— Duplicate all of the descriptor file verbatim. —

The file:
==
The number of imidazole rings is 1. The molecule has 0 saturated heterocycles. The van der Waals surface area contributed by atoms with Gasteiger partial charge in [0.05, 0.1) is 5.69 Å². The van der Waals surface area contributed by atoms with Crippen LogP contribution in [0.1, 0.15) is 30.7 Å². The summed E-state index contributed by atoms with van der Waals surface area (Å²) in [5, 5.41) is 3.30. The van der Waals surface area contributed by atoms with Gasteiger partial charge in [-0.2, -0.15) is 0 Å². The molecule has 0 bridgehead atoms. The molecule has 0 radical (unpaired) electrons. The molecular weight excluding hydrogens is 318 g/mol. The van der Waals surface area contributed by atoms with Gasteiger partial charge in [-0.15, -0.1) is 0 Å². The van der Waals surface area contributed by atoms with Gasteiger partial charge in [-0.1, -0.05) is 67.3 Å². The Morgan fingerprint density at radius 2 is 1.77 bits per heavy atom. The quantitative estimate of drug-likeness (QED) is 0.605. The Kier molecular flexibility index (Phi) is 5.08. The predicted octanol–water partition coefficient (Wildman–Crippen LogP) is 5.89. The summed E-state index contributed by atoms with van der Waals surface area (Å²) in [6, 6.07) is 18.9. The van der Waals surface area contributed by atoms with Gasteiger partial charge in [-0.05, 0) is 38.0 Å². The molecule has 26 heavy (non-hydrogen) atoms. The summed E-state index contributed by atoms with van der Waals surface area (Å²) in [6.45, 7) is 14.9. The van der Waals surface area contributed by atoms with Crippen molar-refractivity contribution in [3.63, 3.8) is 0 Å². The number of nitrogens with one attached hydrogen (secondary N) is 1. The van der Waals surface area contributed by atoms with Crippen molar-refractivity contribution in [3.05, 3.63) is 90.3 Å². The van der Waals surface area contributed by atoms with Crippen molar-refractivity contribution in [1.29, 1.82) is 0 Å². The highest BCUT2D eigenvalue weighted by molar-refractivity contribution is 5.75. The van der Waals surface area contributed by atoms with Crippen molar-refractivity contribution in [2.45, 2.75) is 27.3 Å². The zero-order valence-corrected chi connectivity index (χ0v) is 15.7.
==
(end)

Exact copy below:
The number of imidazole rings is 1. The molecule has 0 saturated heterocycles. The van der Waals surface area contributed by atoms with Gasteiger partial charge in [0.05, 0.1) is 5.69 Å². The van der Waals surface area contributed by atoms with Crippen LogP contribution in [0.1, 0.15) is 30.7 Å². The summed E-state index contributed by atoms with van der Waals surface area (Å²) in [5, 5.41) is 3.30. The van der Waals surface area contributed by atoms with Gasteiger partial charge in [-0.2, -0.15) is 0 Å². The molecule has 0 bridgehead atoms. The molecule has 0 radical (unpaired) electrons. The molecular weight excluding hydrogens is 318 g/mol. The van der Waals surface area contributed by atoms with Gasteiger partial charge in [-0.15, -0.1) is 0 Å². The van der Waals surface area contributed by atoms with Gasteiger partial charge in [-0.1, -0.05) is 67.3 Å². The Morgan fingerprint density at radius 2 is 1.77 bits per heavy atom. The quantitative estimate of drug-likeness (QED) is 0.605. The Kier molecular flexibility index (Phi) is 5.08. The predicted octanol–water partition coefficient (Wildman–Crippen LogP) is 5.89. The summed E-state index contributed by atoms with van der Waals surface area (Å²) in [6, 6.07) is 18.9. The van der Waals surface area contributed by atoms with Gasteiger partial charge in [-0.05, 0) is 38.0 Å². The molecule has 26 heavy (non-hydrogen) atoms. The summed E-state index contributed by atoms with van der Waals surface area (Å²) in [6.45, 7) is 14.9. The van der Waals surface area contributed by atoms with Crippen molar-refractivity contribution in [3.63, 3.8) is 0 Å². The number of nitrogens with one attached hydrogen (secondary N) is 1. The van der Waals surface area contributed by atoms with Crippen molar-refractivity contribution in [3.05, 3.63) is 90.3 Å². The van der Waals surface area contributed by atoms with Crippen molar-refractivity contribution in [1.29, 1.82) is 0 Å². The highest BCUT2D eigenvalue weighted by molar-refractivity contribution is 5.75. The van der Waals surface area contributed by atoms with Crippen molar-refractivity contribution in [2.45, 2.75) is 27.3 Å². The zero-order valence-corrected chi connectivity index (χ0v) is 15.7.